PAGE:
Name Withheld: “I was born in Bethnal Green and lived most of my life in Hackney. I have 3 grown up children and 5 grandchildren. We are close family and proud of our roots. I always hoped my kids could live nearby but this is impossible. My daughter has been on the housing list for 5 years and still nobody has told her if she will get a place. People bang on about ethnic minorities having it hard, but they seem to have no trouble getting housing. WE feel like minorities . I would not vote BNP but know people that would if they were running. I am NOT racist, but do feel no one is listening. I know tons of people who feel the same way AND DO HAVE BLACK AND ASIAN FRIENDS. What can you do to help EVERYONE who needs a place to live?”
AW: There are currently 11,461 people on the housing waiting list and Hackney has only achieved 19% of their housing need. There is clearly a problem with demand outstripping supply and progress is very very slow. When I talked with residents on Woodberry Down Estate they told me they were to be demolished in 2001 and re-housed. In 2005 this was altered to 2008 and in 2010 they have just been informed that the demolition and re-housing will take place in 2015. No wonder the housing list is clogged up – Hackney North and Stoke Newington currently has a Labour majority council and they still can’t make up their minds! The building programmes in the borough need to be implemented and the needs of the residents, such as those who live in Woodberry Down, who do not want to move, should be listened too. They like their community spirit and do not want to be split up.
Tanja – Dalston: “2 of my 3 children are currently educated outside the borough as I do not have any confidence the standard of local provision. Had we the means we would opt out of state education entirely, though with heavy heart. Both my husband and I went to comprehensives and through applying ourselves being able to forge careers. However, since starting a family, and seeing the reality of inner city schooling today, we do not feel local schools offer a safe, stimulating and disciplined environment for learning and high attainment.
We are further concerned that as The Learning Trust seeds control to a centralized body (LSC) this may not be in the best interests of Hackney children.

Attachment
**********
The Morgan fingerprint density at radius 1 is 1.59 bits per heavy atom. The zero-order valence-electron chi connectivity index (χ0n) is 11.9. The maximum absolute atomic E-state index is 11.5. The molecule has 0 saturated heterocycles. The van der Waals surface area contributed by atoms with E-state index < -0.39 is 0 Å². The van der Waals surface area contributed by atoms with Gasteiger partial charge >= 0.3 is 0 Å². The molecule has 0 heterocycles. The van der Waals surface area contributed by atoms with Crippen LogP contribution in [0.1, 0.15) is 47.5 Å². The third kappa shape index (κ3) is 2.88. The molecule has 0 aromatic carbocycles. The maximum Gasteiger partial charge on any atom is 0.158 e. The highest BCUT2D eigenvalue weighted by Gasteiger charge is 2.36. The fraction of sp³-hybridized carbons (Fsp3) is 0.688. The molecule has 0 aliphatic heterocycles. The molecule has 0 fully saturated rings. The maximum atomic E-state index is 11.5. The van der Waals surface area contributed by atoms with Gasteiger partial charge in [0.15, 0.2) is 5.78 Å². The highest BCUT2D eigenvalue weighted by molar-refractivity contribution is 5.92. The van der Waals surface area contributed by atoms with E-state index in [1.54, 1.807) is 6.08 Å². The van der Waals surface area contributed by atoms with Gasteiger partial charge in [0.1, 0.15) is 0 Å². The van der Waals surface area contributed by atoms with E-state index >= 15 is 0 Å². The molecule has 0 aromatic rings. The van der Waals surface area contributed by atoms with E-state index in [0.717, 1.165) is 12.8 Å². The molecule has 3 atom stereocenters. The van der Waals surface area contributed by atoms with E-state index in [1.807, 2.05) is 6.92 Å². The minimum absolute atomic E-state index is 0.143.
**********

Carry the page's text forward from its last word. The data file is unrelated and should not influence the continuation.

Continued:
Fortunately, our eldest child has secured a place at a C of E school (we are not religious) and her siblings may follow. To prevent a greater exodus, the borough desperately needs an effective representative to address the concerns of families like ours.” –
AW: There is a problem with schooling in Hackney North and Stoke Newington. I have spoken with many parents who feel the same way and have also opted to send their children to schools outside the borough and to private schools. The educational needs of the children and parental expectation has to be addressed. I have already had meetings with parents to discuss this and am planning more. A child’s education is the foundation upon which the rest of his/her life rests. It cannot be taken lightly.
Aaron – Clapton: My question is not specific to Hackney so I’m not sure where you stand on this. Working as a freelance code writer in the video games industry the topic of piracy is a frequently-raised topic. As you might expect I have an interest in measures that protect intellectual property. However, I do have many serious reservations about aspects of the recently passed Digital Media Act concerning privacy. Where do you stand on both issues – a). The rights of content producers and b). no increase in snooping by government and private companies?
AW: We have such strict piracy laws in this country that I was surprised when I recently went on holiday to another country that piracy of DVD’s and games was open and transparent, with the local equivalent of “Blockbusters” only selling pirate DVD’s! Film producers have the right to be properly paid for their products and how they prevent piracy is an ongoing difficulty for them. The government, on the other hand, has new sweeping powers under tax law which allows them to snoop into practically anything a company does in order to look at their accounts!
These laws are already active I’m afraid.
Amy – Stoke Newington: I’ve recently returned to the UK after living in Scandinavia for 5 years. I’m very disappointed the level of recycling in Hackney. I see posters and mail shots encouraging residents to ‘do their bit’, but zero data on what happens after. For all we know ALL of our carefully sorted waste ends up in a landfill. I see very little accountability on this and want the council taken to task on this issue. How would you address this?
AW: I’m half Scandinavian and the UK are far behind them in civil engineering and green issues in general. The council should have information like this available on their website. Many council’s openly admit to dumping our carefully sorted recycling material into landfill sights because it’s cheaper. However, I have no evidence that this is happening in Hackney but if it is, we need to know about it.